I recently stumbled across an article, “What it’s Really Like to Work in Hollywood (if you’re not a straight white man.)” and wanted to bring us back to the earlier discussions of Hollywood Shuffle and the exploitation of people and races through the entertainment industry. As Bobby struggled to find accessibility into this industry, many actors, male, female, African American, Latino, Asian, and more, continue to be confronted with the same roadblocks even today.
Hollywood Shuffle identified a theme of black actors having to assume a specific role, rather than being afforded the same freedoms white actors have of playing a character. The sheer availability of roles for black actors were limited to stereotypical depictions of criminals, slaves, pimps, or butlers, and denied black actors the ability to play anything outside of that. This doesn’t only limit the entrance for Black actors into this particular industry, but creates an environment where African American actors are treated as indispensable, as interchangeable goods rather than people. When Bobby finally realizes he can’t stomach perpetuating the inaccurate stereotypes of “blackness” on the screen, he is quickly replaced by a number of men on the set- including the man who recognized the racialization of the industry as “bullshit”.
The article presents quotes from a number of established actors and actresses in the industry and confront the realities of finding success as a minority. There are issues with “sell-ability” of a particular race, where the only opportunities for people of color continue to lie in assuming a fixed role. There is no room for those who reject perpetuating inaccurate stereotypes. Asians depicted with thick accents just for the sake of it, Latinas are hyper-sexualized, while Latino men are crooks. There are also persisting issues with those who drive the industry; accomplished women and minorities are beginning to fulfill roles as actors, producers, directors, but are still required to answer to wealthy white executives who make final decisions.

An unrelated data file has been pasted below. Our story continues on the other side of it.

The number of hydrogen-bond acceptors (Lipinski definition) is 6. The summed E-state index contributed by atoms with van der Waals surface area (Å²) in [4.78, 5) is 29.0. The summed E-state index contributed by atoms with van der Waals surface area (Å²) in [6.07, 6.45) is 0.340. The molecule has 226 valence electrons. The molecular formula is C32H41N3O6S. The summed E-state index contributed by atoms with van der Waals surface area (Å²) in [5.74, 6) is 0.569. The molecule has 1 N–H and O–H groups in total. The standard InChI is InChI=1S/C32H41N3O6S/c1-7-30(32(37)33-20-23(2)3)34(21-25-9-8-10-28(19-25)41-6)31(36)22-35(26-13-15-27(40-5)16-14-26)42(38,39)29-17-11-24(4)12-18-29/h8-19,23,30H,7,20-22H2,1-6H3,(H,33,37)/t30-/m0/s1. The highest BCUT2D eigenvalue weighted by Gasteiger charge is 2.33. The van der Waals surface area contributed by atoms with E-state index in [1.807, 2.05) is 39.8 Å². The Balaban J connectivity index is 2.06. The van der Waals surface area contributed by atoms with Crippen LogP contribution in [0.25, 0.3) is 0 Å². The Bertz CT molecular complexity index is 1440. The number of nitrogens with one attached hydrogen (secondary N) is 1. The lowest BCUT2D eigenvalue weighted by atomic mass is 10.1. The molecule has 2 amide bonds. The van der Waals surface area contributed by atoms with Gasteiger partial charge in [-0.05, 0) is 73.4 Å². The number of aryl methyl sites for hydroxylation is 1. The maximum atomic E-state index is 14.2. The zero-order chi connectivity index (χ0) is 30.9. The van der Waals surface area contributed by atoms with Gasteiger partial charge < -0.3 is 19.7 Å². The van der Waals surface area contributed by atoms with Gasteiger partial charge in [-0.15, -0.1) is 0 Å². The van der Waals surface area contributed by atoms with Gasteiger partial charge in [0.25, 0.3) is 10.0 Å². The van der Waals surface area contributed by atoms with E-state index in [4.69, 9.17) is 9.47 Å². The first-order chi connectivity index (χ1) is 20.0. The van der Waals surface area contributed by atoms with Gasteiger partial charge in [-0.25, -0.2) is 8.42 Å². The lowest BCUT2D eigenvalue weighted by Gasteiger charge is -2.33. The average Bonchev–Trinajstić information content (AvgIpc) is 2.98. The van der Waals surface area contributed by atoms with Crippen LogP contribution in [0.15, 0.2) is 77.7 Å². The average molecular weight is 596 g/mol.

The difficulty of pursuing a dream while being degraded doing it is confronted in Bamboozled. We see Delacroix and Mantan grappling with whether the pursuit of their careers is worth the exploitation and degradation they face while performing and executing their performances. The idea that you have to sacrifice one for the other, identity for your dreams, is an unfair stipulation of the entertainment industry, and one that is only asked of by minority actors and actresses.
“The gatekeepers are not usually people of color, so they don’t understand you should be looking for way more colors of the rainbow within that one ethnicity.”
“…just because the surname is Latino, that automatically means you have an accent. I’ve been told that I wasn’t Latino enough, which was code for street enough.”